I first heard the unreleased track Fake your Death on Radio 1 and I wasn't exactly blown away. It felt anti-climactic. Then I listened to the CD with the lyrics in front of me. It's heartbreaking. Gerard always said he wanted to change the world. This song reveals that he's given up: "I admit defeat, I walk away, and leave this place the same today". Then there are the lyrics that imply his feelings towards his career: He's making money from the misery of others who turn to him for comfort. "You want the heart, or to be saved, but even good guys still get paid"... "Come on and feel that shame... Just look at all that pain". It almost seems as though he's feels guilty for making a career out of the others' woes and is ashamed that his ideals never panned out. This song is the closest thing we have to an explanation as to why the band had to end.

As for the song selection: I think it's been selected very well. There are some glaring omissions- no Headfirst for Halos or Thank You for the Venom- but even those great songs that were never released as singles are included- You Know What They Do to Guys Like Us in Prison and Mama are two examples that I'm very glad were used. The inclusion of the infamous attic demos is a nice touch although, again, I was expecting something to come at the end- A little acknowledgement or some sort of detail that would add some closure.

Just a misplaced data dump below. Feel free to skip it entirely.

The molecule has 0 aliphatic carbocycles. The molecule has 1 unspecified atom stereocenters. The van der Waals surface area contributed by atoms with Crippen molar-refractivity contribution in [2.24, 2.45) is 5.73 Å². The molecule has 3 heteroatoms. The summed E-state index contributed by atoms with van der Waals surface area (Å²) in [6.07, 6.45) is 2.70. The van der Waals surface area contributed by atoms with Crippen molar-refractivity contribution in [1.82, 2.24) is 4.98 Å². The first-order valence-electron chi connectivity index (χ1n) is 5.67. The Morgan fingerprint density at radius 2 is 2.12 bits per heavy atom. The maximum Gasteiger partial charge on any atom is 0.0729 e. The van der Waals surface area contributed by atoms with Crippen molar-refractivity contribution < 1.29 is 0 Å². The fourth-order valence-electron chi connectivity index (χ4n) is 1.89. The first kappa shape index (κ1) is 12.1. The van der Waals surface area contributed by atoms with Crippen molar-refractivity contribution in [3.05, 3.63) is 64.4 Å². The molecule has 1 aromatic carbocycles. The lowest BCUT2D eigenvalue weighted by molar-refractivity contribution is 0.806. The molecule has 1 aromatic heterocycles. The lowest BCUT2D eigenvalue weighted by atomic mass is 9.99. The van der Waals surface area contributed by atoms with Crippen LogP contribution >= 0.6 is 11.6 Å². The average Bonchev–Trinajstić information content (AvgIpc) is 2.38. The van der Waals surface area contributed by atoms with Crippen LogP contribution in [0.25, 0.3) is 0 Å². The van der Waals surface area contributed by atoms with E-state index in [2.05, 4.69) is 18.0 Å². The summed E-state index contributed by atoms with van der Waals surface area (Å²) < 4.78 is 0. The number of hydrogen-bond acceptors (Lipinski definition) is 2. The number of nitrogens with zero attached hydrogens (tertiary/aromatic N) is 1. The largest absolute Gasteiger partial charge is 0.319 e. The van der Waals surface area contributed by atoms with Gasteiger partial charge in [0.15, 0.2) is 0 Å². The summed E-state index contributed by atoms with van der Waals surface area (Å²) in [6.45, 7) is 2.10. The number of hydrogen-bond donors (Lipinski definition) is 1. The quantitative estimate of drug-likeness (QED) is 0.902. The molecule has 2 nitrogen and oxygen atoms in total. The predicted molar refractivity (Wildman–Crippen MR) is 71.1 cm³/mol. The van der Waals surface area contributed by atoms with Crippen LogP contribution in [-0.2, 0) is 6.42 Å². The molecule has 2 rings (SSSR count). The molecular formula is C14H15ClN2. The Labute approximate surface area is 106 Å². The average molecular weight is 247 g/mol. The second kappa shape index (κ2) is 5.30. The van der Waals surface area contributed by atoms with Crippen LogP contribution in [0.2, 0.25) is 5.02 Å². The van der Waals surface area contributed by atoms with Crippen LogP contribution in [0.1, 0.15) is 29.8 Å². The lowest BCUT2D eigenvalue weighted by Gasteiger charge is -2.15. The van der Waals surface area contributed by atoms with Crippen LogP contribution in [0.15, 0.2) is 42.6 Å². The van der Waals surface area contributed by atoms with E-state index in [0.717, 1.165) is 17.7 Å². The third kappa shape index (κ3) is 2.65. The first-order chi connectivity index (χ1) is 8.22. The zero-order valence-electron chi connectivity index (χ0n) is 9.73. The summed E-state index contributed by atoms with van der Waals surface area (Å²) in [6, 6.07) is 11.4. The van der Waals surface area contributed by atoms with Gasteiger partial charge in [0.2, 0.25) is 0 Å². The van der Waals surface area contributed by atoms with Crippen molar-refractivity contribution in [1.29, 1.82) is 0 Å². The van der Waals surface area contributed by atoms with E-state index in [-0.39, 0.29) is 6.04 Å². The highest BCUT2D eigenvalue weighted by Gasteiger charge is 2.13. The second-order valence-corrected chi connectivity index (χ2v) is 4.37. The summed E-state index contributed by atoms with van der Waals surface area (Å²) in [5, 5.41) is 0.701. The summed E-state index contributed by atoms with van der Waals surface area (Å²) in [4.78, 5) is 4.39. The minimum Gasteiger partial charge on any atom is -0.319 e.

It's not something I'd ever thought of, but in the 10 years since I discovered this band, I've never once watched all their videos back-to-back. There was just no need to. So this DVD, which compiles unused footage from each video shoot in chronological order, was quite eye-opening. Watching the footage from I'm Not Okay was a little upsetting in a way. It was so perfect- They were raw, full of energy, with no gimmicks. It seemed to me that they were the truest to themselves during that shoot. During the Black Parade era, it was clear to see the downfall. Even though they were at their peak, they'd lost that honesty. It was veiled with the theatrics. For the first time, I thought that maybe they should have ended it there. 


Since I bought the full package, my CD also came with a funeral brassard and t shirt. Both of these things are hugely poignant for me. In case you haven't already guessed (if you've actually read this whole post!), I have a real obsession with the concept of time being cyclical, of the past repeating itself endlessly (one of the themes I loved in The Great Gatsby). These two extras do exactly this.

The t shirt is a replica of the one Gerard wore during the first show they played. As I mentioned earlier, this later became a slogan inside the cover of their first album, a song on the second and the final word of their eulogy. As for the funeral brassard, the first piece of merch I bought from them was a funeral brassard way back in November 2005 (the night I met them, no less). I can't express how perfect it is for me to have my first and last piece of merchandise as the same item.